The HSUS’s and The Fund for Animals’ Wildlife Center—a sanctuary and rehabilitation facility in Ramona, Calif., part of San Diego County—takes in native wildlife species and is situated in one of the most fire-ravaged areas of the state. Thus far, miraculously, the center has survived . . .
The request arrived at the headquarters of the disaster response team at 3:18 p.m. on Monday afternoon. Within an hour, Dr. Barry Kellogg, veterinarian and acting director of disaster services for The Humane Society of the United States, “pushed the button.” Local authorities in San . . .
Subjected to experiments that are often painful and distressful. Confined for decades in laboratory cages. But not forgotten by us. © The HSUSKitty, one of three chimpanzees formerly used in researchwho now live at Cleveland Amory Black Beauty Ranch. Such is the circumstance for about . . .
Sometimes, you can become too fixated on adhering to the rules and throw common sense out the window. That’s what happened in the case of a little black Brussels Griffon terrier mix named Iggy and a dispute over the dog between the television host and . . .
At The Humane Society of the United States, we stick up for petkeeping because we believe in the mutual benefits of the human-animal bond—and not just in the United States. A recent example arose when we learned of disturbing reports of a crackdown on petkeeping . . .
If you take a look at the video, it’s almost surreal. It’s a holding and training facility for fighting roosters, with dozens of cockfighters housing birds there. It is now no more, thanks to a raid by HSUS staff and personnel from the San Diego . . .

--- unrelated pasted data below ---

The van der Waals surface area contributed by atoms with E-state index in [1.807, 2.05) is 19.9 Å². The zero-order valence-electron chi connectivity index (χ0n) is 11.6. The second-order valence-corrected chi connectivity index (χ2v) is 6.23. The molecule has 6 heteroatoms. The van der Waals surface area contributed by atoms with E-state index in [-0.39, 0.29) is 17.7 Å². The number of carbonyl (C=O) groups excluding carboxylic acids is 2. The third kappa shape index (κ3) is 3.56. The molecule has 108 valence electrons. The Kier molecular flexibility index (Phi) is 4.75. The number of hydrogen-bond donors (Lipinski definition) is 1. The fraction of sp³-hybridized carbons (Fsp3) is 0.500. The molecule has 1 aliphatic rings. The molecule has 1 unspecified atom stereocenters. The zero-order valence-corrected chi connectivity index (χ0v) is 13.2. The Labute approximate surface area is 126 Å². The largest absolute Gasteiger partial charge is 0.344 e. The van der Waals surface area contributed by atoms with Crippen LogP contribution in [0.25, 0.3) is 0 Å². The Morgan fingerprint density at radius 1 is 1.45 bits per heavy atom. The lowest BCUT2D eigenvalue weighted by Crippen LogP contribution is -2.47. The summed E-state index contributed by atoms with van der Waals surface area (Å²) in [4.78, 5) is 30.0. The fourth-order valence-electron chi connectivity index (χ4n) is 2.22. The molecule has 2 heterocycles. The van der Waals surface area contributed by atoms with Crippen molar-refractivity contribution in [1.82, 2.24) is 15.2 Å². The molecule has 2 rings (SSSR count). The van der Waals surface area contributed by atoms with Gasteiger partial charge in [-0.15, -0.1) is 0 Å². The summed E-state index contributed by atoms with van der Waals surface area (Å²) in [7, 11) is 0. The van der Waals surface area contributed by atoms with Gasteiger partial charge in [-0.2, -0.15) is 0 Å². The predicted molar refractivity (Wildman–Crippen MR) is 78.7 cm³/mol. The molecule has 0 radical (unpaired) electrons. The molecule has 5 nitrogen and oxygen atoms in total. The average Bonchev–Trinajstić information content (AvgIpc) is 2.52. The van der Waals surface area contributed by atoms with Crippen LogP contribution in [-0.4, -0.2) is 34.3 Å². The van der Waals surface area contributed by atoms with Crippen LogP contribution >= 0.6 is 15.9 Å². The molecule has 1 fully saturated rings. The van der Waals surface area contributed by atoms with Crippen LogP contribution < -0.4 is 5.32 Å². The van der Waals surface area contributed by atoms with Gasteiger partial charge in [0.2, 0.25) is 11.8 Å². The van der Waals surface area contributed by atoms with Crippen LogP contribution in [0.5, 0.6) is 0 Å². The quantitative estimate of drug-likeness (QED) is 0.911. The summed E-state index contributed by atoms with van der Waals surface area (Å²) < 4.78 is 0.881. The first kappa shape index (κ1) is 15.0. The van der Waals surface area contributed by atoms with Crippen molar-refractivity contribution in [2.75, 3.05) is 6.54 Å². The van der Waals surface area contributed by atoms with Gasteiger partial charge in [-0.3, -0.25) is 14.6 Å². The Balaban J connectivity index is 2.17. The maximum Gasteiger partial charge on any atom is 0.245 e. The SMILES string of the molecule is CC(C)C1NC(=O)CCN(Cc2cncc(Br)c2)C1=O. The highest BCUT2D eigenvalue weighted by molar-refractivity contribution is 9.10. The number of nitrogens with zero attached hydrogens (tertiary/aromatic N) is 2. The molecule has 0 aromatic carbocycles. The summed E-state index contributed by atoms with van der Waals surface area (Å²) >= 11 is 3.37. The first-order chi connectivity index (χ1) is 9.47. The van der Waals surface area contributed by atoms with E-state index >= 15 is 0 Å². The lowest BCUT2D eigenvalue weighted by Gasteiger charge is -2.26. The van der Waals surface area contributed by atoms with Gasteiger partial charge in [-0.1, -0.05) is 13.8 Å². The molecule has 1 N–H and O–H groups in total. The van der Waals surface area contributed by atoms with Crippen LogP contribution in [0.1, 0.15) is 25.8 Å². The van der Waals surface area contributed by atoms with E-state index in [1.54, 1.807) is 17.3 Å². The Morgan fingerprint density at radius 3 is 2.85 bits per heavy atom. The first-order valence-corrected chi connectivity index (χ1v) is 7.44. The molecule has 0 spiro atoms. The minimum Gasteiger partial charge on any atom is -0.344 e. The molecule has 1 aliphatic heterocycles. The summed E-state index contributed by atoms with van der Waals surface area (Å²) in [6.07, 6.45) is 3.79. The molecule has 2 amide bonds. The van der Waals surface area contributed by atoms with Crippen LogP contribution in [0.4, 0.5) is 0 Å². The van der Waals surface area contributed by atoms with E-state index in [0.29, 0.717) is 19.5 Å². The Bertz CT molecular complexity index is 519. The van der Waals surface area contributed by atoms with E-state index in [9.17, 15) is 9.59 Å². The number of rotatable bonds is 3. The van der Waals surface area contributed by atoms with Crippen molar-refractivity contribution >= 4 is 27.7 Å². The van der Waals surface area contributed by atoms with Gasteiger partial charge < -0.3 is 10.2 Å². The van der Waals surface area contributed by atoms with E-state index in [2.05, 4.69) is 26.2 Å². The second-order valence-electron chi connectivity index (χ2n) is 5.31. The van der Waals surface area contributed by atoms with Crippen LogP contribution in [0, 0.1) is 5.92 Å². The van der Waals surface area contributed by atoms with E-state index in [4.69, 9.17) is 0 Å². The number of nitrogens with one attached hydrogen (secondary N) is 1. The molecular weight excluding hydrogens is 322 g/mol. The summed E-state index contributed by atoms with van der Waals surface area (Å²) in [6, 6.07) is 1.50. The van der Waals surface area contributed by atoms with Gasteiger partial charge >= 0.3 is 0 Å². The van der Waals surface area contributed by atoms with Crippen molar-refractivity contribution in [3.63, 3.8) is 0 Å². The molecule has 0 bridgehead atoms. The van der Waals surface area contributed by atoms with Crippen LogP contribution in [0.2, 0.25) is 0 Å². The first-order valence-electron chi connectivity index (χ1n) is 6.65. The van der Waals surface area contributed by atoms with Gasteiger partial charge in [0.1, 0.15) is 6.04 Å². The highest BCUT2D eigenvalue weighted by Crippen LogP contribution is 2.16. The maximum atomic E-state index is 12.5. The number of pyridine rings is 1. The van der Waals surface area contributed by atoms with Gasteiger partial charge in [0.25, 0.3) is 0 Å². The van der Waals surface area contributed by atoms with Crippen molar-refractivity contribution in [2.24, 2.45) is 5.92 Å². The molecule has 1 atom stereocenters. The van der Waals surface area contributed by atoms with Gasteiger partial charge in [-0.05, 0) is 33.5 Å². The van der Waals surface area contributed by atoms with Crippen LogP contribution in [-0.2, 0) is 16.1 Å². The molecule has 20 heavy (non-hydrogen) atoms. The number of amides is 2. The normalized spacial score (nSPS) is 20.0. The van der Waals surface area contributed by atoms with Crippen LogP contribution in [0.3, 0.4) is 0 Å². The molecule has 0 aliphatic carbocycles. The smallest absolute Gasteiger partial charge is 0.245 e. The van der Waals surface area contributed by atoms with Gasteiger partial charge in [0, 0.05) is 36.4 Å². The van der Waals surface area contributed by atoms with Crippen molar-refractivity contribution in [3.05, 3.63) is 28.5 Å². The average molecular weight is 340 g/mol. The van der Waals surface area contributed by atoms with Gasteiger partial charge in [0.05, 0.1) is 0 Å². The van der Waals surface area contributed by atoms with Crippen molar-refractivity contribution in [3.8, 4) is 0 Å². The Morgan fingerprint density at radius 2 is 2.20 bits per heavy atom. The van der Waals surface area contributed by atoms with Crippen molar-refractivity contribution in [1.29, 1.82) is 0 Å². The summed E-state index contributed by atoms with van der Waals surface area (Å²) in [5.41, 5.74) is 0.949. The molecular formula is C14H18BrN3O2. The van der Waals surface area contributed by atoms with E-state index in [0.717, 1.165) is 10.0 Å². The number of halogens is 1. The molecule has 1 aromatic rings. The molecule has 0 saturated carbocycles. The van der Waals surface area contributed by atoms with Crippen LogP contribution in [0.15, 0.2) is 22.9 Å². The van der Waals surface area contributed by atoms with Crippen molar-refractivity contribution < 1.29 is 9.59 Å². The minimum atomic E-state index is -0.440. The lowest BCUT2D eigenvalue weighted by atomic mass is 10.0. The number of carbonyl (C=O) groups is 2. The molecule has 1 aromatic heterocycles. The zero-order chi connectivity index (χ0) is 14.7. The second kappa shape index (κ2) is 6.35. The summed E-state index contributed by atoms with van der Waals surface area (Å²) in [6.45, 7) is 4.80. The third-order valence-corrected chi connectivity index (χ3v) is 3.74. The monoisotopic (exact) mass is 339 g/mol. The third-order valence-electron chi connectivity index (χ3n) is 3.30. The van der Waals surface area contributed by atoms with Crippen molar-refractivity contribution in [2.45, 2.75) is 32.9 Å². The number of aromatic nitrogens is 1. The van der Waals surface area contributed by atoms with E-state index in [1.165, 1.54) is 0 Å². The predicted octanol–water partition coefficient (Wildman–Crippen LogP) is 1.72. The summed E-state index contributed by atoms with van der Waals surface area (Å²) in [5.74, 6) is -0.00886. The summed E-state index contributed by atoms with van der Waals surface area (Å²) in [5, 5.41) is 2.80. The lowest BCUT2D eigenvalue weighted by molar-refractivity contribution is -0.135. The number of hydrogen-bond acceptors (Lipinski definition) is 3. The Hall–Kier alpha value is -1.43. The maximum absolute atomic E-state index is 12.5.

We scored a major win in California this weekend, but also got a dose of bad news, too. First the good news. Gov. Schwarzenegger signed AB 821, introduced by the stellar Assembyman Pedro Nava, to ban hunters from using lead bullets in condor habitat—a vast . . .
Our first stop yesterday was Vicksburg-Warren Humane Society—whose namesake city was the site of the battle and siege that many historians believe was a turning point for the Union in the Civil War. The shelter president, Georgia Lynn, is a fabulously determined and well-connected humane . . .
While Louisiana attracted the lion’s share of public attention after Katrina struck, Mississippi sustained a direct hit from the hurricane. Many communities, and their structures, were flattened, flooded or otherwise destroyed. Among the hardest hit was the Humane Society of South Mississippi, based in Gulfport. . . .
It doesn’t take much insight to recognize that animal sheltering resources are not evenly apportioned around the country. Some communities have robust privately or publicly funded shelters, while some communities have dismal operations, or none at all. And of course, there are many in between. . . .